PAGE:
Although one must admire the historicist sensibilities of a state legislature that just reinstated the firing squad as a methodology for execution, the Utah legislature’s passage of a bill to create a white-collar crime registry modeled on sex offender registries is unwise where it is not silly.
As a New York Times article notes:
With just a point and a click, you can browse a face book of felons, a new government website that will warn of the danger these criminals pose to society.
Only these are not the faces of sex offenders and serial killers. These criminals are mortgage schemers and inside traders, most likely armed with nothing more than an M.B.A. or a law degree.
Their faces will soon appear online courtesy of the Utah Legislature, which on Wednesday approved a measure to build the nation’s first white-collar offender registry, appending a scarlet letter of sorts on the state’s financial felons. The registry — quirky even by the standards of a legislature that this week reinstated firing squads as a method of execution — will be replete with a “a recent photograph” of Utah’s white-collar offenders and, in case they try to run or hide, their “date of birth, height, weight, and eye and hair color.”
First, a white-collar registry would be “scarlet-lettering” without an offsetting benefit. Politically satisfying, perhaps, but it is a “pitchfork” approach that upends proportionality and other counterweights that prevent a criminal justice system from turning into an inquisitorial system. (We have written about pitchfork mentalities before: Stalking Horses, Pitchfork Crowds, Narrow Neckties, Mr. Rogers’s Slippers and Indicted Employees: 6 Steps To Dodge Being Deweyed and Why Innocent People Plead Guilty: Judge Rakoff, Eddie Coyle, Albert Camus and Sweet Dreams of Oppression).
In Hawthorne’s Scarlet Letter, protagonist adulterer Hester Prynne is saddled with a big red letter “A” to be worn on her chest at all times. The letter acts as a shaming reminder to the greater community to keep their sexuality in line. While Hawthorne goes on to make Hester a dignified example of the power of confession, top hits of Google searches aren’t unlike a big letter “a” for many whose mistakes just won’t go away. Identity is at the core of both stories . . . . Should a foreclosure 16 years ago be part of the plaintiff’s identity? Who gets to control the ever-important first impression- the politician on his rebound or the Google search?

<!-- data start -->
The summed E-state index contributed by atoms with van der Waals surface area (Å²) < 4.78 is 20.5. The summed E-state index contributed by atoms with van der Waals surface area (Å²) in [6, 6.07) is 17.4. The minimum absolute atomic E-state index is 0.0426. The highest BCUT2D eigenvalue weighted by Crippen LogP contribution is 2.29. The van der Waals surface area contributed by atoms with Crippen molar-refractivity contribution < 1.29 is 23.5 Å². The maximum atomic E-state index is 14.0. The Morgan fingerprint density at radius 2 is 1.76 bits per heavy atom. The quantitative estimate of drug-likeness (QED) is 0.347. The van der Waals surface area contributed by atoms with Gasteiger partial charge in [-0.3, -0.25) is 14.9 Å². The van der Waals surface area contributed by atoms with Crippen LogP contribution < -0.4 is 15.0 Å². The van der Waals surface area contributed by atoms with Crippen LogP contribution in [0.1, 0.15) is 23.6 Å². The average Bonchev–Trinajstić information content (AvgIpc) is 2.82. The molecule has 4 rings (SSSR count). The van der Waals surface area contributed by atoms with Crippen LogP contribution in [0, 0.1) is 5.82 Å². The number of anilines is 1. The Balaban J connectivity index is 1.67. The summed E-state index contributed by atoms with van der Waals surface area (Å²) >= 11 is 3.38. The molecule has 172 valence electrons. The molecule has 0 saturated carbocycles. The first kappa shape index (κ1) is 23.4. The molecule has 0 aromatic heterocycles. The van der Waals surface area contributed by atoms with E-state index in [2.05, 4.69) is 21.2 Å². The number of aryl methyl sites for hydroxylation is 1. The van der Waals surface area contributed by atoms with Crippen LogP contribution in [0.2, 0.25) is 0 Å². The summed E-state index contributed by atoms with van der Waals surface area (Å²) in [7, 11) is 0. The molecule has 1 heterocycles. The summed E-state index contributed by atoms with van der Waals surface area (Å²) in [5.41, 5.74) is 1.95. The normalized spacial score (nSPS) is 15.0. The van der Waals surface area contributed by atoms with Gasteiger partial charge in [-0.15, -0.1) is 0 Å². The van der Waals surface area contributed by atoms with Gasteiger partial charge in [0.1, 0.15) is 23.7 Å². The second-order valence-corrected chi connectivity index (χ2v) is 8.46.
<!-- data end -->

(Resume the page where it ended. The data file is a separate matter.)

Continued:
Second, a registry is most justified when there is a substantial body of evidence that offenders are very likely to recidivate; where the victim-population is peculiarly and legally unable to protect itself; and where the harm is not meaningfully compensable. Sexual depredation of children satisfies these criteria, and thus we see widespread legal and cultural acceptance of sex-offender registries.
Although the data is mixed, white-collar felons, like nonviolent offenders in general, have a relatively low rate of recidivism. Further, white-collar offenders commit money-crimes, and money-remedies are available if the offender is solvent (admittedly, sometimes a big “if”).
Third, are citizens of Utah, like minors, peculiarly unable to be clothed with legal rights and responsibilities? Paternalism may have its place, but here? The legislative assumption seems to be that Utahans in general and Mormons in particular are so naive or insular that they need to be protected from themselves. Or, in the words of a Guardian (UK) article: Utah creates white-collar crime registry to protect ‘trusting’ Mormon population.
“White-collar crime is an epidemic in Utah,” said Sean Reyes, the state’s attorney general who formulated the idea for the registry when he was a defense lawyer, “representing some of these bad guys.” A former mixed martial arts fighter who has a metal plate lodged in his eye socket from a basketball injury, Mr. Reyes noted that while violent crimes were devastating, many “physical wounds heal,” whereas white-collar crimes “can forever deplete your life savings.”
Law should be just, or it is not law, but on occasion it should be tempered with mercy, as the Drive-By Truckers point out in Mercy Buckets: